Several (roughly half) of the devotional titles are also titles from the Sun Stand Still book chapters.  These devotions are basically excerpts from the chapter.  I tend to like the book chapters for the additional examples and stories. But for someone who just wants the main point, or who wants a short reminder of what the book chapter was about, these devotions are perfect.  By using the same titles, someone can easily find where the content overlaps.  The other devotions follow the same train of thought but are not taken directly from the book....they are newly published material.

If you are looking for a series of short devotional readings focused on faith - this book is a good choice.  The brief stories and insight into Scripture are easy to read and relate to.  For those who don't like to read (like my husband) and want to hear Steven's message without all the commentary of the book - this is a good choice.  But for those who already own the book and enjoy reading, like myself, I would not spend more money on a book that repeats some of the same information.

*I received a complimentary copy of this book from Multnomah books in exchange for an honest review.

Friday, November 1, 2013

One Light Still Shines by Marie Monville

I remember hearing about the Amish schoolhouse shooting that happened in 2006.  I heard about how the Amish were quick to offer forgiveness and it warmed my heart.  But I never thought much about Marie, the wife of the shooter, and how this event would have changed her life forever. 

I absolutely loved this book!  Marie is quick to share in the beginning that this book is not about sharing all the details of what happened in the schoolhouse that day.  She was not there.  The story that she has to share is the story of hope and redemption that arose from the ashes of this terrible tragedy.  She shares of the heartache and worries that she and her children had to face.  But she also beautifully identifies that ways that God was at work through circumstances and the kindness of others that reminded her of His presence and plan for redemption.  Be sure to have some tissues handy...you'll need them!

Marie shares her story to help others going through hard times.  She says "On this side of heaven, for all of us, God doesn't always spare us the loneliness, remove the pain, or still the storm.  So I ask you: How often do we miss the light because we fail to look for it?  How many times do we turn away from the tiny flicker that reveals his presence because we shut our eyes tight, insisting that he remove the darkness? ... No matter how tragic your circumstances, your life is not a tragedy.  It is a love story.  And in your love story, when you think all the lights have gone out, one light still shines.  Step into my story and I'll show you how to see that light."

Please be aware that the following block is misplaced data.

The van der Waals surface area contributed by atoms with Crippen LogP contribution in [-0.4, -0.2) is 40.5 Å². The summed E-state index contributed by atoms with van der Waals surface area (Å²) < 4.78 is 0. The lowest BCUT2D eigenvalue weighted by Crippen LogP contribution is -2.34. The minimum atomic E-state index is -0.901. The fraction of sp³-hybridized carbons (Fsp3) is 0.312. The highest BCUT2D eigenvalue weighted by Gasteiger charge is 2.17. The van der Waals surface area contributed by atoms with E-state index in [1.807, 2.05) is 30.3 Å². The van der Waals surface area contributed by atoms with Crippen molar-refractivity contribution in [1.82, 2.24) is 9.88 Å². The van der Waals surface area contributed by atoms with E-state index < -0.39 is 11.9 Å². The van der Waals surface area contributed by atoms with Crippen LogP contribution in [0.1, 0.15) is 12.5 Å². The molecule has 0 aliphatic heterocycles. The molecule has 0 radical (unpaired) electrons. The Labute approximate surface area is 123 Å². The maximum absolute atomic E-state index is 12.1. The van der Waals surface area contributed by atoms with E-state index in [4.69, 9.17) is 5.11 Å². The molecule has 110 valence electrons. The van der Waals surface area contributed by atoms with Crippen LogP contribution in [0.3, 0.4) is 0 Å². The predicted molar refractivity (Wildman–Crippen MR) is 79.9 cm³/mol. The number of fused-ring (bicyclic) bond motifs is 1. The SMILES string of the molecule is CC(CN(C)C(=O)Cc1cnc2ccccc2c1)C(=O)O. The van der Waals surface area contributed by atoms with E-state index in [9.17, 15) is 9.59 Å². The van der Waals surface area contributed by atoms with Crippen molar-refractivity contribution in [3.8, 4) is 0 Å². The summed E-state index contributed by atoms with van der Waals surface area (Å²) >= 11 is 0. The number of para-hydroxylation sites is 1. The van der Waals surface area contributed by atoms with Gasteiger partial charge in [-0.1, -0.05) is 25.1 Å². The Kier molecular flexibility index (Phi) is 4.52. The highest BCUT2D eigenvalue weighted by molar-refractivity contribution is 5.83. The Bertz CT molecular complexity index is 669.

The other thing I like about this book is that it presents tangible ways that we can love others through their pain.  I can't help but be inspired by the many ways Marie and her family were blessed through the kindness of the Amish, friends, and even strangers.  God can and will use us to shine his light into the lives of others.  I highly recommend this book. 

Thank you, Marie, for sharing your story.

*I received a complimentary copy of this book from Booksneeze in exchange for an honest review.

Tuesday, October 22, 2013

Knowing God By Name by Jaynes, Smith, & Southerland

Knowing God By Name is designed to be an 8-week devotional.  Each week contains 5 devotions that each highlight a name of God.  That is followed by a "Now It's Your Turn" section on Day 6 which can be used for personal study/reflection or in a small group setting.  The purpose is not to list every name of God, but to provide insight and opportunities to reflect on who God is and grow closer to Him.

The three authors take turns in presenting the names of God.  In each reading we learn the Hebrew or Greek name and what it means, where we see it used in the Bible, and what that name has meant to the author.  It is followed by a prayer.  I thought the presentation was very good and helped me to focus on that one attribute of God each day.  I would have liked the pronunciation to be provided for each name within the chapter.  While that wasn't done, there is a pronunciation guide in the back of the book.  There is just something cool about praying each name in the original language.

Day 6 for each week is more in-depth.  There is a section entitled "Time for Reflection" that would be perfect for a small group.  There are verses to look up and questions to answer related to that weeks readings.  There are also links to worship songs and a page or two for journaling your thoughts.  Another group resource can be found on the Girlfriends in God website...free brief videos by the authors to introduce you to each week of readings.

While anyone can benefit from this devotional, I think it will have the most impact if done in a group setting. So get your girlfriends together and get started!

*I received a complimentary copy of this book from Multnomah Books in exchange for an honest review.

Monday, October 7, 2013

Little Book of Great Dates

My husband and I have been married for 13 years.  While we have several date nights in a month, we typically do the same things.  I decided to take a peek at this little book to see what kind of ideas I could get for varying our dating routine. 

Greg and Erin Smalley have put together 52 ideas for great dates.  Each entry consists of a few paragraphs explaining a theme (such as listening, traditions, simple gifts, and trust), followed by a suggested activity and conversation starter questions.  There are also ideas for Valentines Day, Anniversary, and other special occasions.